The Bulletin of the Atomic Scientists will announce on Thursday whether the minute hand on its “Doomsday Clock” will be adjusted, now that President Donald Trump, whose campaign took on the status quo with Russia, China, Mexico and other nations, has been sworn into office.
Since the founding of its clock in 1947, the organization has judged the world moving to a safer place generally whenever Republicans are in the Oval Office.
It’s the Democrats who move the clock closer to “Doomsday.”
The clock is now at three minutes to midnight, where it was placed during Democrat Barack Obama’s tenure.
Factors such as the White House transition, U.S.-Russia relations, North Korea, Iran’s nuclear aspirations and the “uncertain fate of climate solutions” are among the considerations in deciding where to position the minute hand in 2017.
The decision is made by the group’s Science and Security Board, in consultation with the Board of Sponsors, which includes 15 Nobel winners.
“Factors influencing the 2017 deliberations regarding any adjustment that may be made to the Doomsday Clock include: a rise in strident nationalism worldwide, President Donald Trump’s comments on nuclear arms and climate issues, a darkening global security landscape that is colored by increasingly sophisticated technology, and a growing disregard for scientific expertise,” the group’s announcement said.
The clock was not moved last year, but in 2015, under Obama, it moved from five minutes to midnight to three minutes to midnight.
That was when the group said the “probability of global catastrophe is very high, and the actions needed to reduce the risks of disaster must be taken very soon.”
At the time of the 2015 change, indicating higher threats, the group said: “Unchecked climate change, global nuclear weapons modernizations, and outsized nuclear weapons arsenals pose extraordinary and undeniable threats to the continued existence of humanity, and world leaders have failed to act with the speed or on the scale required to protect citizens from potential catastrophe. These failures of political leadership endanger every person on Earth.”
In 2012, under Obama, the clock moved from six minutes to five minutes when the scientists warned, “It is difficult to see where the capacity lies to address these challenges.”
They pointed out “the potential for nuclear weapons use in regional conflicts in the Middle East, Northeast Asia, and South Asia.”
In 2010, shortly after Obama took office, the clock moved from five minutes to six minutes as negotiations between Washington and Moscow for a follow-on agreement to the Strategic Arms Reduction Treaty neared completion and more negotiations for further reductions in the U.S. and Russian nuclear arsenal were planned.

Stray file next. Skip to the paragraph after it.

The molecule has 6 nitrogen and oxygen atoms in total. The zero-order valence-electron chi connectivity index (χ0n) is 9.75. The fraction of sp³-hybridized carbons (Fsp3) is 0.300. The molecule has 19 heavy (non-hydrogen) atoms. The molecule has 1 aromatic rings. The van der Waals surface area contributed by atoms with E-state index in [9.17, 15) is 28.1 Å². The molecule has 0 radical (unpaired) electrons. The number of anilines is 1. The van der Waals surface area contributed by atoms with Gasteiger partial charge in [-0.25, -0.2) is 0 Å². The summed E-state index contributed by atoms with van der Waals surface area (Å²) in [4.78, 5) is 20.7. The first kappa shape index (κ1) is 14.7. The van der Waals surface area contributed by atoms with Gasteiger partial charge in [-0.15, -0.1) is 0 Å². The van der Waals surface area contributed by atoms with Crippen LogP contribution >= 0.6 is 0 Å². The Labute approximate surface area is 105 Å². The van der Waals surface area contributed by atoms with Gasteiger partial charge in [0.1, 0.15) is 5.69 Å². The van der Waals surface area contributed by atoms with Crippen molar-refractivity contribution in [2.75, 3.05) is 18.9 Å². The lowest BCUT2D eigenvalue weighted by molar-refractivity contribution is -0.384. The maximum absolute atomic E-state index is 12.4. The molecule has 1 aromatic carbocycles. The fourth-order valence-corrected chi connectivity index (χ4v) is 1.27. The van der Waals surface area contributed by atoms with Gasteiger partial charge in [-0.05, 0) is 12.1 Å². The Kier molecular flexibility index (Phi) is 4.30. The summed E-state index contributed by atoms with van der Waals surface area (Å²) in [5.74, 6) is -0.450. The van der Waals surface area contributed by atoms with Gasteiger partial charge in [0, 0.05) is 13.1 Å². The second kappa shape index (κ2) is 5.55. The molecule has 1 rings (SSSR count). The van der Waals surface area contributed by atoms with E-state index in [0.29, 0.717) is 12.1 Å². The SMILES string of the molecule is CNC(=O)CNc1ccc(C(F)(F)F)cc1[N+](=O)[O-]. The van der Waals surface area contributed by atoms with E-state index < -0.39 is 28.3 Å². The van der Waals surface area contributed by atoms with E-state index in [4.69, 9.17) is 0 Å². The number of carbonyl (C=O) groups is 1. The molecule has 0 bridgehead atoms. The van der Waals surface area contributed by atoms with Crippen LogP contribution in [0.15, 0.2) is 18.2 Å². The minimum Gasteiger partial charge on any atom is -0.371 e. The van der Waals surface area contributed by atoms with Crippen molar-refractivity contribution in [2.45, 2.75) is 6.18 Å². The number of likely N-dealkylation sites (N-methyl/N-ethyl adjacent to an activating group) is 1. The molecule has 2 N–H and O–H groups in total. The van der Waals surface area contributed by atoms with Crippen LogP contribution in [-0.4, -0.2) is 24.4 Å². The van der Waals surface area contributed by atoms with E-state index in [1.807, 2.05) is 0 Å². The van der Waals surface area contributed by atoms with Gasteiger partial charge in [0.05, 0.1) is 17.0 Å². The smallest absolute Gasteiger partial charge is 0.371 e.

It moved from nine minutes to seven minutes to five under Republican George W. Bush, an outlier among Republicans in the assessment, during his tenure after the 9/11 terror attacks.
The scientists pointed out the United States and Russia “remain ready to stage a nuclear attack within minutes, North Korea conducts a nuclear test, and many in the international community worry that Iran plans to acquire the bomb.”
Setting the clock at seven minutes in 2002, they said, “Concerns regarding a nuclear terrorist attack underscore the enormous amount of unsecured – and sometimes unaccounted for – weapon-grade nuclear materials located throughout the world.”
Democrat Bill Clinton took it from 14 minutes before midnight in 1995 to nine minutes in 1998, when the scientists called the nuclear weapons tests by both India and Pakistan a “failure of the international community to fully commit itself to control the spread.”
George H.W. Bush’s term ended with the clock at 17 minutes to midnight, up from 10 minutes in 1991 when the Cold War was officially over and the United States and Russia began making deep cuts to their nuclear arsenals.
The clock was at four minutes to midnight in 1981, the year Ronald Reagan took office, and it moved to three minutes in 1984 as the Soviet Union spiraled toward its eventual disintegration. It surged back to six minutes in 1988.
Under President Jimmy Carter, it was set at seven minutes, down from nine minutes the year President Richard Nixon was succeeded by President Gerald Ford, both Republicans.
It was at 10 minutes to midnight when Nixon took over from Lyndon Johnson, and rose briefly to 12 minutes as the U.S. and USSR signed the Strategic Arms Limitation Treaty and Anti-Ballistic Missile Treaty.
Johnson took it from 12 minutes in 1963 to seven minutes in 1968, as regional wars raged, including in Vietnam, the Indian subcontinent and the Holy Land.
Republican President Dwight Eisenhower took it from two minutes to midnight in 1953 to seven minutes to midnight in 1960.
The scientists said then: “For the first time, the United States and Soviet Union appear eager to avoid direct confrontation in regional conflicts such as the 1956 Egyptian-Israeli dispute. Joint projects that build trust and constructive dialogue between third parties also quell diplomatic hostilities. Scientists initiate many of these measures, helping establish the International Geophysical Year, a series of coordinated, worldwide scientific observations, and the Pugwash Conferences, which allow Soviet and American scientists to interact.”
Democrat Harry Truman, the post-World War II president, took it from three minutes in 1949 to two minutes in 1953. When the clock was established in 1947, it was set at seven minutes before midnight.